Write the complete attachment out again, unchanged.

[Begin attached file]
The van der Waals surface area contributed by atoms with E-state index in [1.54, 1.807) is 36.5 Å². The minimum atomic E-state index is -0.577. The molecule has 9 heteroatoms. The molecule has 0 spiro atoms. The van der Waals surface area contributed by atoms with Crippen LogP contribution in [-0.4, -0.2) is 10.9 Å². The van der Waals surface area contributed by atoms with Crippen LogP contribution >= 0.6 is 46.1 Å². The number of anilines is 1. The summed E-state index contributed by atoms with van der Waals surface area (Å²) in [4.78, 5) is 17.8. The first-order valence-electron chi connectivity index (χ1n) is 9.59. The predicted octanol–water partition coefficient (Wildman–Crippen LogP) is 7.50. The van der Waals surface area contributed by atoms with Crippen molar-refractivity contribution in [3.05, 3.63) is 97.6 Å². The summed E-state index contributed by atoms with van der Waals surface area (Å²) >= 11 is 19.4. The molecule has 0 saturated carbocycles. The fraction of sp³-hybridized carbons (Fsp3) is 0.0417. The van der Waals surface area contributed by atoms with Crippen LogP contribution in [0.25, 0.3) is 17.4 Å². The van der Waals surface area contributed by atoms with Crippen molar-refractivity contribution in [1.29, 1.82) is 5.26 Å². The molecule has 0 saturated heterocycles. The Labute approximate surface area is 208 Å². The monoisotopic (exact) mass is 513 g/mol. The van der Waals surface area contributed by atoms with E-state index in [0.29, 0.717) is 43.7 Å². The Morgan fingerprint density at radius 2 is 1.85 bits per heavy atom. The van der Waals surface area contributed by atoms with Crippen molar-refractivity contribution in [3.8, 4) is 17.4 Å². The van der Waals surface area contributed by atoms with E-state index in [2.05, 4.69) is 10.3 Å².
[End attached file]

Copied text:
The van der Waals surface area contributed by atoms with E-state index in [1.54, 1.807) is 36.5 Å². The minimum atomic E-state index is -0.577. The molecule has 9 heteroatoms. The molecule has 0 spiro atoms. The van der Waals surface area contributed by atoms with Crippen LogP contribution in [-0.4, -0.2) is 10.9 Å². The van der Waals surface area contributed by atoms with Crippen LogP contribution >= 0.6 is 46.1 Å². The number of anilines is 1. The summed E-state index contributed by atoms with van der Waals surface area (Å²) in [4.78, 5) is 17.8. The first-order valence-electron chi connectivity index (χ1n) is 9.59. The predicted octanol–water partition coefficient (Wildman–Crippen LogP) is 7.50. The van der Waals surface area contributed by atoms with Crippen molar-refractivity contribution in [3.05, 3.63) is 97.6 Å². The summed E-state index contributed by atoms with van der Waals surface area (Å²) >= 11 is 19.4. The molecule has 0 saturated carbocycles. The fraction of sp³-hybridized carbons (Fsp3) is 0.0417. The van der Waals surface area contributed by atoms with Crippen LogP contribution in [0.25, 0.3) is 17.4 Å². The van der Waals surface area contributed by atoms with Crippen molar-refractivity contribution in [1.29, 1.82) is 5.26 Å². The molecule has 0 saturated heterocycles. The Labute approximate surface area is 208 Å². The monoisotopic (exact) mass is 513 g/mol. The van der Waals surface area contributed by atoms with E-state index in [0.29, 0.717) is 43.7 Å². The Morgan fingerprint density at radius 2 is 1.85 bits per heavy atom. The van der Waals surface area contributed by atoms with Crippen molar-refractivity contribution in [3.8, 4) is 17.4 Å². The van der Waals surface area contributed by atoms with E-state index in [2.05, 4.69) is 10.3 Å².